Creative Awards Are Rubbish

More creative awards bashing, but not from us this time, you may be relieved to note. A pat on the back to our mate Rubbishcorp for his great post on the state of the ad business and creative awards. We couldn't agree more.

If you haven't read it yet, have a look here.

4 comments:

Anonymous said...

We all know the flaws of advertising awards but as long as we don't take them too seriously, where's the harm? They help creatives get better jobs and pay-rises. It's a night on the piss. If you think they're a load of bollocks then simply choose not to enter and don't go on about it. By posting about them all the time you're feeding the publicity that surrounds them and simply a pawn in their evil game.

Sell! Sell! said...

Because, anonymous poster, I think that the current situation with ad awards are contributing to the decline of the business.

And that in some circles they do influence whether creatives get pay-rises or better jobs is a fundamental part of the problem.

Every time a client is left feeling shafted because their agency took the money and then made something self-indulgent that did fook-all for business it does damage that will take much much more time to undo, who can blame a client for looking elsewhere for expertise or help when the people who work in their ad agencies care more about shiny gold paperweights than helping them?

And because I think the current awards systems skew young creative minds in an abstract and unhelpful direction, and are helping to speed the sidelining of creative people and real creative thinking in advertising.

And because, even though it would be easy just to just carry on with our own business and ignore that they exist, I'd rather try to do something about it.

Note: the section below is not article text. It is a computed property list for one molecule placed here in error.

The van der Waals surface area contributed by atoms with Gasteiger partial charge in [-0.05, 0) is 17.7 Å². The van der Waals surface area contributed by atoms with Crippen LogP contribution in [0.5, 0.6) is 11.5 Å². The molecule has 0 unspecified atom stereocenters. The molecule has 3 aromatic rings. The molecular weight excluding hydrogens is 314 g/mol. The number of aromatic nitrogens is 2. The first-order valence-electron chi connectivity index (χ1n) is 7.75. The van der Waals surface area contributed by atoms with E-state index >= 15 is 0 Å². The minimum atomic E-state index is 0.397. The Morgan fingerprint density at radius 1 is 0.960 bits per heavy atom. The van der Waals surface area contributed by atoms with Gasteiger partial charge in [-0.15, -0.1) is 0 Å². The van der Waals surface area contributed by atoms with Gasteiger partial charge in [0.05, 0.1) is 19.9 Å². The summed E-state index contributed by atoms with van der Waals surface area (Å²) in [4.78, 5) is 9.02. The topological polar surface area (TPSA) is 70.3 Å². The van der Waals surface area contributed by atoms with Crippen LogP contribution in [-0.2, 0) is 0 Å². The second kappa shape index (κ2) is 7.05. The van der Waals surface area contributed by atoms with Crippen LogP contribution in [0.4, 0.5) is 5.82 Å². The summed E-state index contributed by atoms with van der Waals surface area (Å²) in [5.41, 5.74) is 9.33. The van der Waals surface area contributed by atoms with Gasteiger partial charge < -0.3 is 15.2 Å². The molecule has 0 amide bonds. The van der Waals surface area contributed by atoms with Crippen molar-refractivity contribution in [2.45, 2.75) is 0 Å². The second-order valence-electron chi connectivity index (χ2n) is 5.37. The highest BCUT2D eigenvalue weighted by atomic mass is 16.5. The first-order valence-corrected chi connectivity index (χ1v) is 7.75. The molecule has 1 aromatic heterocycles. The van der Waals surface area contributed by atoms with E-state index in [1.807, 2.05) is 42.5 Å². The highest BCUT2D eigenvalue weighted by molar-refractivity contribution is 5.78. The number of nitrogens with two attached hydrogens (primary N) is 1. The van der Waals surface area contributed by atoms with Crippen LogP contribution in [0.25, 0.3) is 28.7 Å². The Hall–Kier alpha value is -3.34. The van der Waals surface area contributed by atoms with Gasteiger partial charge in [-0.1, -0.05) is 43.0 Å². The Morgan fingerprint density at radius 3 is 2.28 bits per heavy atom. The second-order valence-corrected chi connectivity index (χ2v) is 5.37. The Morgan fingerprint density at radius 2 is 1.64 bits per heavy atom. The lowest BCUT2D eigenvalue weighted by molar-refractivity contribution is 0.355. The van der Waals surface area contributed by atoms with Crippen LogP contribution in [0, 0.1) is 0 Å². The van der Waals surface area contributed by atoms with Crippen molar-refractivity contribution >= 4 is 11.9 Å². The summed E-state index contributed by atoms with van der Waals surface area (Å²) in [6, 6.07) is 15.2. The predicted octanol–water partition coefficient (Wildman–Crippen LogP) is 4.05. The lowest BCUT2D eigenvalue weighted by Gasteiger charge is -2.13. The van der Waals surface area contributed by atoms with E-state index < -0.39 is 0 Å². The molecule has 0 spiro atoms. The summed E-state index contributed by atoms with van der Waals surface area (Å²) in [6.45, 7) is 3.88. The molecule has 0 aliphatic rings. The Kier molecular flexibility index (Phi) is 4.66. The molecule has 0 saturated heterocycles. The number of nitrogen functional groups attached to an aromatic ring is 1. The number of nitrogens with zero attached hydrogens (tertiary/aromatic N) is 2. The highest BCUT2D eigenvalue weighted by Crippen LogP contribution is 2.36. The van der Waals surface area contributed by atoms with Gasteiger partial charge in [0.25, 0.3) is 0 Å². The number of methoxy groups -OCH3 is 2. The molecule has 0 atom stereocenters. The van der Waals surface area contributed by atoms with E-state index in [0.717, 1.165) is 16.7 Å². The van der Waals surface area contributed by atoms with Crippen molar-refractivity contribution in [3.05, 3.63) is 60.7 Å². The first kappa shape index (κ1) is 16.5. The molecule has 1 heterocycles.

Thanks for asking though.

Anonymous said...

It's a comprehensive riposte and yet where does it say that awarded work isn't also successful in producing ROI? If a client feels that a concept is designed to purely win awards then they have more than enough opportunities to veto the concept before it's produced. Agencies can't afford to lose business these days so I'm sure they will be doing their all to get measurable results, regardless of awards. Yes, I take your point that the art of scam ads/award ads may have influenced young minds adversely but that issue would appear to be being addressed, most recently by D&AD?

Sell! Sell! said...

Let's get scam ads out of the way first. They're daft. I don't really think about them too much (apart from when I spot them), that's not I'm talking about here. 

So if a client doesn't clock that the agency has sold them a self-indulgent crock de merde it's their own fault? Should it not be the agency's primary goal to make sure that everything it does for a client is going to work as well as possible?

The sad fact is that despite what agencies (and clients) would like to think, most creatives are primarily motivated by creative awards and the rewards that they in turn bring. That wouldn't nesessarily be a bad thing if those awards were judged on creativity pointed in the right direction - creativity that's used to make the advertising work better. But as anyone who has had any brushes with the awards will tell you, that just ain't the case I'm afraid. Some tricksy art direction might get an award for typography, even though in that case a simpler execution would have worked better. A well directed opus migh win a Cannes gold, even though it's meaningless and just an expensive folly.